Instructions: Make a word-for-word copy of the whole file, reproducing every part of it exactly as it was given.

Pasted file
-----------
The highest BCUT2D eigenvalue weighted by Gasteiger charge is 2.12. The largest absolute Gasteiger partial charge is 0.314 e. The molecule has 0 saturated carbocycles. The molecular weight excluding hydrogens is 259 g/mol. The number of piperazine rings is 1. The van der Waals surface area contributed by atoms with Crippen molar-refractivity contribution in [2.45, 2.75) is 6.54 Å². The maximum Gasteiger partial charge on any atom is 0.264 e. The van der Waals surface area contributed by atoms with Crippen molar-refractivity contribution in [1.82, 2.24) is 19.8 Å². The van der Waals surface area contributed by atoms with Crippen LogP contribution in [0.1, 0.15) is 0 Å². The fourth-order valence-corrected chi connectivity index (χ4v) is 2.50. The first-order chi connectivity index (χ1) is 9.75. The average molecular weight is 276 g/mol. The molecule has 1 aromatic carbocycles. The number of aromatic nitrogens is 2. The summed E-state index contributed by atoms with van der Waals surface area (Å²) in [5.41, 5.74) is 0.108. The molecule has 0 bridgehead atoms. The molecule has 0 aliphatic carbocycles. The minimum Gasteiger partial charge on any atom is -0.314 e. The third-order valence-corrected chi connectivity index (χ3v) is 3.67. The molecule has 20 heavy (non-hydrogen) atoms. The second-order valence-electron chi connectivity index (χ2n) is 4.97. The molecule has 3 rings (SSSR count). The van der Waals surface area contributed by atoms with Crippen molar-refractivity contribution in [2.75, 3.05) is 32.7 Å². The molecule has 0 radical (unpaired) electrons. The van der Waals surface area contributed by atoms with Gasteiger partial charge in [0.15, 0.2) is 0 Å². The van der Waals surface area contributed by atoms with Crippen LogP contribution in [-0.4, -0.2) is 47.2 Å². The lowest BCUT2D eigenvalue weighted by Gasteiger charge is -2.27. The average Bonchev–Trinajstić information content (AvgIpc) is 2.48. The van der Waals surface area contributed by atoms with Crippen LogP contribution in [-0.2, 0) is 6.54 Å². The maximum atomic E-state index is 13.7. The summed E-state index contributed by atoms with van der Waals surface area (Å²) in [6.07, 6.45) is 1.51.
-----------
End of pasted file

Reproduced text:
The highest BCUT2D eigenvalue weighted by Gasteiger charge is 2.12. The largest absolute Gasteiger partial charge is 0.314 e. The molecule has 0 saturated carbocycles. The molecular weight excluding hydrogens is 259 g/mol. The number of piperazine rings is 1. The van der Waals surface area contributed by atoms with Crippen molar-refractivity contribution in [2.45, 2.75) is 6.54 Å². The maximum Gasteiger partial charge on any atom is 0.264 e. The van der Waals surface area contributed by atoms with Crippen molar-refractivity contribution in [1.82, 2.24) is 19.8 Å². The van der Waals surface area contributed by atoms with Crippen LogP contribution in [0.1, 0.15) is 0 Å². The fourth-order valence-corrected chi connectivity index (χ4v) is 2.50. The first-order chi connectivity index (χ1) is 9.75. The average molecular weight is 276 g/mol. The molecule has 1 aromatic carbocycles. The number of aromatic nitrogens is 2. The summed E-state index contributed by atoms with van der Waals surface area (Å²) in [5.41, 5.74) is 0.108. The molecule has 0 bridgehead atoms. The molecule has 0 aliphatic carbocycles. The minimum Gasteiger partial charge on any atom is -0.314 e. The third-order valence-corrected chi connectivity index (χ3v) is 3.67. The molecule has 20 heavy (non-hydrogen) atoms. The second-order valence-electron chi connectivity index (χ2n) is 4.97. The molecule has 3 rings (SSSR count). The van der Waals surface area contributed by atoms with Crippen molar-refractivity contribution in [2.75, 3.05) is 32.7 Å². The molecule has 0 radical (unpaired) electrons. The van der Waals surface area contributed by atoms with Gasteiger partial charge in [0.15, 0.2) is 0 Å². The van der Waals surface area contributed by atoms with Crippen LogP contribution in [-0.4, -0.2) is 47.2 Å². The lowest BCUT2D eigenvalue weighted by Gasteiger charge is -2.27. The average Bonchev–Trinajstić information content (AvgIpc) is 2.48. The van der Waals surface area contributed by atoms with Crippen LogP contribution in [-0.2, 0) is 6.54 Å². The maximum atomic E-state index is 13.7. The summed E-state index contributed by atoms with van der Waals surface area (Å²) in [6.07, 6.45) is 1.51.